An evenhanded, sympathetic biography of a defiant thinker.



A perceptive life of the controversial political philosopher.

Hannah Arendt (1906-1975) became “an icon almost overnight” after the publication of The Origins of Totalitarianism (1951), a book that former Esquire fiction editor Heller (Ayn Rand and the World She Made, 2009) praises as “the most passionate, complex, moving, and influential account ever written of the clash between civilization and official barbarism in twentieth-century Europe.” It also was Arendt’s first book in English, the language she learned with some difficulty after arriving in New York in 1941, a refugee from Germany and Vichy France. By the 1950s, Arendt established a reputation as an outspoken political theorist in essays on anti-Semitism, German existentialism, and minority rights that appeared in prestigious publications that included Contemporary Jewish RecordPartisan ReviewCommentary, and the Nation. New York intellectuals were smitten by the woman Alfred Kazin called “a blazing Jew.” Arendt seemed the perfect writer to report for the New Yorker on the trial, in 1963, of Nazi SS Officer Adolf Eichmann, but her articles, followed by the book Eichmann in Jerusalem: The Banality of Evil, generated outrage. Friends, allies, and colleagues accused her of “moral deafness. Instead of damning Eichmann as the embodiment of evil, she portrayed him as a new “ ‘mass man,’ a universal, postindustrial, semi-Marxian type who was characteristically lonely, rootless, socially adrift, economically expendable, and susceptible to both nihilism and authoritarianism.” After her death, when her love affair with philosopher and Nazi party member Martin Heidegger became known, critics accused her of “Jewish ‘self-hatred.’ ” Heller judiciously places both scandals in the context of Arendt’s youth in Germany, where she felt exempt from anti-Semitic remarks directed mostly to Eastern European Jews; her education as a philosopher; her struggles with Zionism and her own Jewish identity; and her prolific writings on violence, truth, and political discourse.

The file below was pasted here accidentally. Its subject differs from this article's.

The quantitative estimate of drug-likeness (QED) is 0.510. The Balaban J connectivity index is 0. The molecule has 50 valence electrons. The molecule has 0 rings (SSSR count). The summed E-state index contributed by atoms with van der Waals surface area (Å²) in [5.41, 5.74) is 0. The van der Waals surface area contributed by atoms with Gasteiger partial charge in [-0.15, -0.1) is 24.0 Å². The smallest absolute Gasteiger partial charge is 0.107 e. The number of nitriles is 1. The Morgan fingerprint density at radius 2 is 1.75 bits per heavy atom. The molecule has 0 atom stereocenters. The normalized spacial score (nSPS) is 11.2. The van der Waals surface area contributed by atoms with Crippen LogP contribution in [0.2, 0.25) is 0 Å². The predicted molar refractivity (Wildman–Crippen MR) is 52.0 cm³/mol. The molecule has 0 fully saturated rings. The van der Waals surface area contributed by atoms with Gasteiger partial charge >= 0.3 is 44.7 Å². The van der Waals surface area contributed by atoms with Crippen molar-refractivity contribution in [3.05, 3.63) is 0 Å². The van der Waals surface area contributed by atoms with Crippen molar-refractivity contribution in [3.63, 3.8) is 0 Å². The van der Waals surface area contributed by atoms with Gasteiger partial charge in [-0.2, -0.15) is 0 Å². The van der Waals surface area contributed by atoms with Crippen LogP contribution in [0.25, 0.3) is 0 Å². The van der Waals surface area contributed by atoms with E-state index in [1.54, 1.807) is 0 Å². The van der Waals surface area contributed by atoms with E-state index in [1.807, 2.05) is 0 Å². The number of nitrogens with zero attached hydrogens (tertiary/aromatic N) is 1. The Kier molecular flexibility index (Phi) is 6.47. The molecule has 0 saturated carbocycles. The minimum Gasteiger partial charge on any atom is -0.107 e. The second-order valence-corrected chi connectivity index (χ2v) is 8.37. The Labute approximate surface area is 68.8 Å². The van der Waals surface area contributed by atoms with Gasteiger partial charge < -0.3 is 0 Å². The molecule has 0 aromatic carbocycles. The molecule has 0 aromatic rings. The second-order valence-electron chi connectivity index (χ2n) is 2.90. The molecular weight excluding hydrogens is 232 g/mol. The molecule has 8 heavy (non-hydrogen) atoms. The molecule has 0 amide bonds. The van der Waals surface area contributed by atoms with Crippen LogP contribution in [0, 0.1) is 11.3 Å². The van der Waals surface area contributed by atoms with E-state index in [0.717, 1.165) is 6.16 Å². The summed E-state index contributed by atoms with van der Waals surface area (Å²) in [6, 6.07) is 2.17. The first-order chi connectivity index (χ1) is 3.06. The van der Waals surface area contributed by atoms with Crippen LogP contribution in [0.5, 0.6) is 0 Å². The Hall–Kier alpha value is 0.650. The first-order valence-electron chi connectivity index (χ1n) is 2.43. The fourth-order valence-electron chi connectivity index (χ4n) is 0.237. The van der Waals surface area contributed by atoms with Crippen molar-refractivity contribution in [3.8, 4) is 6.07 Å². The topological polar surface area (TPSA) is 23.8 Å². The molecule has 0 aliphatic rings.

An evenhanded, sympathetic biography of a defiant thinker.

Pub Date: Aug. 18, 2015

ISBN: 978-0-544-45619-8

Page Count: 144

Publisher: Amazon Publishing/New Harvest

Review Posted Online: May 16, 2015

Kirkus Reviews Issue: June 1, 2015

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The author's youthfulness helps to assure the inevitable comparison with the Anne Frank diary although over and above the...


Elie Wiesel spent his early years in a small Transylvanian town as one of four children. 

He was the only one of the family to survive what Francois Maurois, in his introduction, calls the "human holocaust" of the persecution of the Jews, which began with the restrictions, the singularization of the yellow star, the enclosure within the ghetto, and went on to the mass deportations to the ovens of Auschwitz and Buchenwald. There are unforgettable and horrifying scenes here in this spare and sombre memoir of this experience of the hanging of a child, of his first farewell with his father who leaves him an inheritance of a knife and a spoon, and of his last goodbye at Buchenwald his father's corpse is already cold let alone the long months of survival under unconscionable conditions.